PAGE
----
The company is also planning to leave some free space for future development. The plant should be operational in 2022. REHAU emphasizes the quality of work in Lithuania, the culture and education. It’s probably fair to expect more companies moving to Lithuania for similar reasons.

Bär Cargolift’s plant of the future

Built on 3.5 hectares of land, Bär Cargolift’s, which is the second-largest automotive tail-lift manufacturer in Europe, new factory in Lithuania is 9,500 square metres in size. It has an A++ energy efficiency rating and is equipped with a special heating system, which uses less than 15 kWh of energy per year per square metre. Bär Cargolift has also vowed to only purchase electricity from renewable energy sources. Indeed, a significant proportion of such energy will be generated on the plant’s 185 kW solar rooftop.

At present, the facility employs around 40 workers. However, this number is set to gradually increase to 100. Most of these employees are metalworking professionals and equipment operators, while in the future Bär Cargolift plans to establish an IT centre to develop technological and engineering solutions for improving tail lift controls.

What is unique is that the premise has a lot of natural light and lighting that minimises eye strain. Meanwhile, air temperature is maintained by the latest ventilation and circulation systems. The plant has automated folding and laser cutting processes. Besides, five robotic component welding stations in operation.

The new plant in Šiauliai is estimated to reach 7 million euro of turnover by the end of 2022, and potentially 20 million in 2025. The company intends to employ approximately 100 members of staff at the facility.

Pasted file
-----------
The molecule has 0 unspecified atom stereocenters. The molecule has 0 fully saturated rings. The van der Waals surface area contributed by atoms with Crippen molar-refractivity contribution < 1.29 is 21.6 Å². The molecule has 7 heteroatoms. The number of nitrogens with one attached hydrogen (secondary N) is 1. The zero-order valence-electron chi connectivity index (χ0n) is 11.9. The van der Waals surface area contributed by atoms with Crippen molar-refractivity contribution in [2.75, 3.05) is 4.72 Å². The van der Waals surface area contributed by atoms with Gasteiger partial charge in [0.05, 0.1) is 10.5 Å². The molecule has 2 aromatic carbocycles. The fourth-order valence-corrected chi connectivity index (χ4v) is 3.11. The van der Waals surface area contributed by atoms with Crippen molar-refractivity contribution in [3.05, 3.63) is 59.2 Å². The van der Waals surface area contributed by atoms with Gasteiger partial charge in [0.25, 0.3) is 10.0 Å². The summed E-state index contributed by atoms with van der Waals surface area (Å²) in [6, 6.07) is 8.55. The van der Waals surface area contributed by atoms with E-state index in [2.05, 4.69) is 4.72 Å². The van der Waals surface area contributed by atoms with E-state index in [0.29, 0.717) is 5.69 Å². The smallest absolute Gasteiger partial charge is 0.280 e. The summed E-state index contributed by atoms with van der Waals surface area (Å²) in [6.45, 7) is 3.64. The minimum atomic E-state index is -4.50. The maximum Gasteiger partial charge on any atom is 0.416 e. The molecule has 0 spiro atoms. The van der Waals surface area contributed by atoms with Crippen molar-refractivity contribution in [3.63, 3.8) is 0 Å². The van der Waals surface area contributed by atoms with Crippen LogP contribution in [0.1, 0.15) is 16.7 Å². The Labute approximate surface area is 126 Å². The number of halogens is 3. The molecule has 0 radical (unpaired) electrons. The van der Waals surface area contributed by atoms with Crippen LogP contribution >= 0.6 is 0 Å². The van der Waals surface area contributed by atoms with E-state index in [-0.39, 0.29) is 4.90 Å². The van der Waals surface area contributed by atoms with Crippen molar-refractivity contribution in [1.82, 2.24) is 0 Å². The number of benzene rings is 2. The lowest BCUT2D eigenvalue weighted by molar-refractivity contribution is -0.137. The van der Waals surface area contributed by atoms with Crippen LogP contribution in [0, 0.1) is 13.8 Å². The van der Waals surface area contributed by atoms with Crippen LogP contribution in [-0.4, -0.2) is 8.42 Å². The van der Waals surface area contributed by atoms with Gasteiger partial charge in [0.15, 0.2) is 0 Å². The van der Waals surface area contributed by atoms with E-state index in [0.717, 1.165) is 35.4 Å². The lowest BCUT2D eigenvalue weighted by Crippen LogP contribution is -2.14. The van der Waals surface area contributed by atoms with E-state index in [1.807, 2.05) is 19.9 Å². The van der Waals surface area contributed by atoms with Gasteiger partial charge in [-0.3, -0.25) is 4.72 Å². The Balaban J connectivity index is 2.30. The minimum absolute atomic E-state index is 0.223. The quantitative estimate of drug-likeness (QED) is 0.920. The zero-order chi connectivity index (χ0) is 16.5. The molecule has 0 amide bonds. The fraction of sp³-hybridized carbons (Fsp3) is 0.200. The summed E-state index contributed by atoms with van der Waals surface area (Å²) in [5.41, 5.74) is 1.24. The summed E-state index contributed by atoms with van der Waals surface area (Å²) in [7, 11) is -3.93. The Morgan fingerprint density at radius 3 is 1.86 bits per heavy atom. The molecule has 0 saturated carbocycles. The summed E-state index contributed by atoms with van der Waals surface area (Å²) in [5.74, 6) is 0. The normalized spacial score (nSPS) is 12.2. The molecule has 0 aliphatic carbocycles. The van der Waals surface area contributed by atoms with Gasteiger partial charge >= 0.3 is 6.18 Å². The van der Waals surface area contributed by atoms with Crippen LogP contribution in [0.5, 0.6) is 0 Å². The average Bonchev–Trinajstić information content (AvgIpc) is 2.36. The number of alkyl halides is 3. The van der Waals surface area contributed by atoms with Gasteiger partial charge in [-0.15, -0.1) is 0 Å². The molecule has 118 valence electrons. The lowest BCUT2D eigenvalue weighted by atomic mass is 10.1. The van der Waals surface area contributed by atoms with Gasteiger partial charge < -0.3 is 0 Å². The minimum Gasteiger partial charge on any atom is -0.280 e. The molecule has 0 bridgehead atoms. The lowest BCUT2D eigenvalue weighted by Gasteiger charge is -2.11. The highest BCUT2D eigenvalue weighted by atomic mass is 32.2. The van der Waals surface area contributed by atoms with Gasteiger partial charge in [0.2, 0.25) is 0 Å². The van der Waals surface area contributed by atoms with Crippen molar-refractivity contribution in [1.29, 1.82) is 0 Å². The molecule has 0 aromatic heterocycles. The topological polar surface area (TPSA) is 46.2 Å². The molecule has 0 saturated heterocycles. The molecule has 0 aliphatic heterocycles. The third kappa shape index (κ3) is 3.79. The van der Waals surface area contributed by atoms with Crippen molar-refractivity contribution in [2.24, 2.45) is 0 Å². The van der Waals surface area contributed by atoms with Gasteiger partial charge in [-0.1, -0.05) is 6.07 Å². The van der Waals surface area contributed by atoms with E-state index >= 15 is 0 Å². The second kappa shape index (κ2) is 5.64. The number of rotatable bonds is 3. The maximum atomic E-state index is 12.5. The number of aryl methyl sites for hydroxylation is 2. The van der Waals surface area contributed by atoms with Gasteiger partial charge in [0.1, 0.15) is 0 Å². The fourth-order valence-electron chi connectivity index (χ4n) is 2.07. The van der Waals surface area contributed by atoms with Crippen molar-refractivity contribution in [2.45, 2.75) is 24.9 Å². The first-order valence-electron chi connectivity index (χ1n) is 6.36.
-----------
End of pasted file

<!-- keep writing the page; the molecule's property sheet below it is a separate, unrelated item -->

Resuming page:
All in all, Bär Cargolift’s plant is a very welcome addition to Lithuanian engineering sector, as it is definitely the pinnacle of sustainability and Industry 4.0 standards adoption.

Lithuania is becoming an increasingly important partner for German companies

German manufacturers are choosing Lithuania as a destination for investment more often as the country has EU-leading higher education numbers. In fact, Lithuania has a very diverse talent pool, with over 41,500 engineering and 31,500 IT specialists. Plus, more than 40,000 students in these disciplines combined.  Furthermore, Lithuania is ranked 2nd globally by Bloomberg for ‘tertiary efficiency’.

Set against the new industrial revolution, which invites further cooperation between EU member states, the economic relations between Germany and Lithuania are steadily intensifying. This year marked the 30th anniversary of the resumption in diplomatic relations between Germany and Lithuania. Both countries have achieved much during this period. For instance, there are now more than 90 German companies operating in Lithuania, employing over 70,000 staff. We look forward to more cooperation and prosperity in the future.

by Uwe Schmidt

The Baltic Review